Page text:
This article is included in Entrepreneur Voices on Effective Leadership, a new book containing insights from more than 20 contributors, entrepreneurs, and thought leaders.
“Go with your gut”: It’s an appealing phrase that encourages business owners, professionals and talented individuals everywhere to stop overanalyzing a situation, and instead rely on their instincts to make an important decision.
But, in the business world, you’ll have plenty of hard evidence, anecdotal evidence and input from others to guide your decision-making.
You’ll have partners, mentors, coworkers and even friends and family members giving you advice for the development of your business.
So, what happens when your instincts contradict a piece of advice given to you by someone, or even multiple people, you respect? Should you take their advice even if it contradicts your gut feeling?
The case for instinct
There’s no scientific rubric that allows you to test the true “power” of your instincts, and many entrepreneurs trust their instincts because of some supernatural quality they ascribe to them.
This is akin to a superstition that can’t be proven or disproven and may be hard to argue with. But, ignoring that, here are some of the practical, logical reasons why you might be wise to trust your instincts over outside advice:
Snap judgments. Our brains evolved for escaping high-stakes scenarios that don’t offer much room for contemplation; accordingly, we’re hard wired to make snap judgments about our surroundings, and the evidence suggests we’re pretty darn good at it.
Your “instincts,” in some cases, are merely the product of your experience, your beliefs and a high-level assessment of a given scenario.
Think of it as your subconscious mind doing all the problem-solving work for you and making a reasonable estimation rather than precisely calculating the “right” answer.
Accordingly, you’ll find that many of your snap judgments and decisions turn out to be correct — but only if you have the experience necessary to back them up.
For example, a novice chess player wouldn’t be able to “feel” that a move is correct the same way a grandmaster would.
Mavericks. Some of the most successful businesses are those whose brands are unlike anything else on the market. They’re the ones who dared to do what everyone else was afraid to and kept going despite people telling them not to.
Following the advice of the majority will lead you down the path of the majority — to moderate, but never breakout, success.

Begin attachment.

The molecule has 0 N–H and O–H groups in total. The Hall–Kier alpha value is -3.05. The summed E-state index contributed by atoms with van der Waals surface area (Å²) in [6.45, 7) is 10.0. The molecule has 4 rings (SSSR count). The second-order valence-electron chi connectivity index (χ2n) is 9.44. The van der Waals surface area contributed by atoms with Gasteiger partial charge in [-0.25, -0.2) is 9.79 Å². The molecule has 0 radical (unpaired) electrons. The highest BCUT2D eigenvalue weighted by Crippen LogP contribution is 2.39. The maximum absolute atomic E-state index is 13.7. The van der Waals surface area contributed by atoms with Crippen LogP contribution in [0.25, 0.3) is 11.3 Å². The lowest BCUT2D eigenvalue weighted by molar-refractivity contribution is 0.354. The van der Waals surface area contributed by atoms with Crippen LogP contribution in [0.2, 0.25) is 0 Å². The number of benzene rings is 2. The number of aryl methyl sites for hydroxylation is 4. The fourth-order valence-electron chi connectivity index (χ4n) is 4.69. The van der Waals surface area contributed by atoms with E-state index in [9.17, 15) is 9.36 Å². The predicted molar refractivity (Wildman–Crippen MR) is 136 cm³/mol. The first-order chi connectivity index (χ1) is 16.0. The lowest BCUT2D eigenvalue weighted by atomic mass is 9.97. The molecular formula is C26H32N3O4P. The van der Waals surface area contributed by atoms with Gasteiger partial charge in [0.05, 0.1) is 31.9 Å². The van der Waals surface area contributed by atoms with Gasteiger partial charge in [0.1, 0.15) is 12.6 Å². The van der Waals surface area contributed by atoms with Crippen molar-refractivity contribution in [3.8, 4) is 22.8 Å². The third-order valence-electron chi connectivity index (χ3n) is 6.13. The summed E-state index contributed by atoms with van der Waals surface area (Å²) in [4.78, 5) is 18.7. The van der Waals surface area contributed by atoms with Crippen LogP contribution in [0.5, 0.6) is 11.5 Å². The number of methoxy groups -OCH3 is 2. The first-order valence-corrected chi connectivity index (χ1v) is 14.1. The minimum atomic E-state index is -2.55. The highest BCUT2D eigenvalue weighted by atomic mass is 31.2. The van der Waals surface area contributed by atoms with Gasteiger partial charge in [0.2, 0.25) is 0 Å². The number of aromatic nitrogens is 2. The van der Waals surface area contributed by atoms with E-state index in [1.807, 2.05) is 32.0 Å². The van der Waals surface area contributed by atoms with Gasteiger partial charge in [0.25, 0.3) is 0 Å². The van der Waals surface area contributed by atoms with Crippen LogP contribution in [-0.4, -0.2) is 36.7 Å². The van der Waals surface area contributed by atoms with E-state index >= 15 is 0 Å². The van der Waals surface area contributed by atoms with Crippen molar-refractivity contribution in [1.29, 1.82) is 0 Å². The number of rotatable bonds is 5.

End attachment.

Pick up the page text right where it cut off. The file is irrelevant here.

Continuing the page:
The argument here is that if you want a chance at standing out from the crowd, you have to go against the grain at least some of the time.
Satisfaction. Don’t neglect the importance of your decision’s aftermath. Imagine a scenario in which, against your instincts, you followed the advice of a mentor.
Ultimately, this led you down a terrible path that resulted in your losing a major client. Chances are, you had a hard time forgiving yourself for not going with your gut to begin with.
But, if you make your own decision and fail, you’ll at least accept responsibility for your own destiny.
The problems instinct may bring
Don’t let the above arguments fool you into believing that your instincts are always right, however. Consider the following problems:
Experience. If you’re a new entrepreneur, remember that there are many more people who are far more experienced than you are. Your capacity for snap judgments is limited, and people wiser than you have likely been through this situation before.
Remain humble in your early stages, and trust the more experienced people around you. You don’t have to agree with them on everything, but at least listen to what they have to say.
Survivorship bias. The “maverick” argument may be convincing, but don’t forget that our view of successful entrepreneurs is affected by survivorship bias.
Essentially, we only hear stories about the entrepreneurs who contradicted advice and ended up becoming millionaires, not the people who contradicted advice and became failures.
Keep this in mind before you try emulating your favorite celebrity business owner.
vidence and intuition. Remember that evidence exists as an objective reality, and intuition exists as a subjective feeling.
Using your feelings to contradict evidence is often unwise; for example, “believing” that the traffic light is green doesn’t change the fact that it’s red.
However, in the absence of evidence, intuition can help you fill in the gaps.
Limitations of snap judgments. Snap judgments may often end up being correct, but that doesn’t mean they have a perfect track record. If you’ve ever jumped in fright after seeing a mannequin in a dimly lit room, you know this all too well.
When it comes to making a tough decision, prioritize objective information as much as you can — no amount of instinct should overrule significant and clear evidence that contradicts your gut feeling.
But in cases where the “right” answer isn’t clear, where evidence is fuzzy and where you fundamentally disagree with your partners, let your instinct guide you in the right direction.
Decisiveness is more important than always making the perfect decision, so pick a direction and stick with it.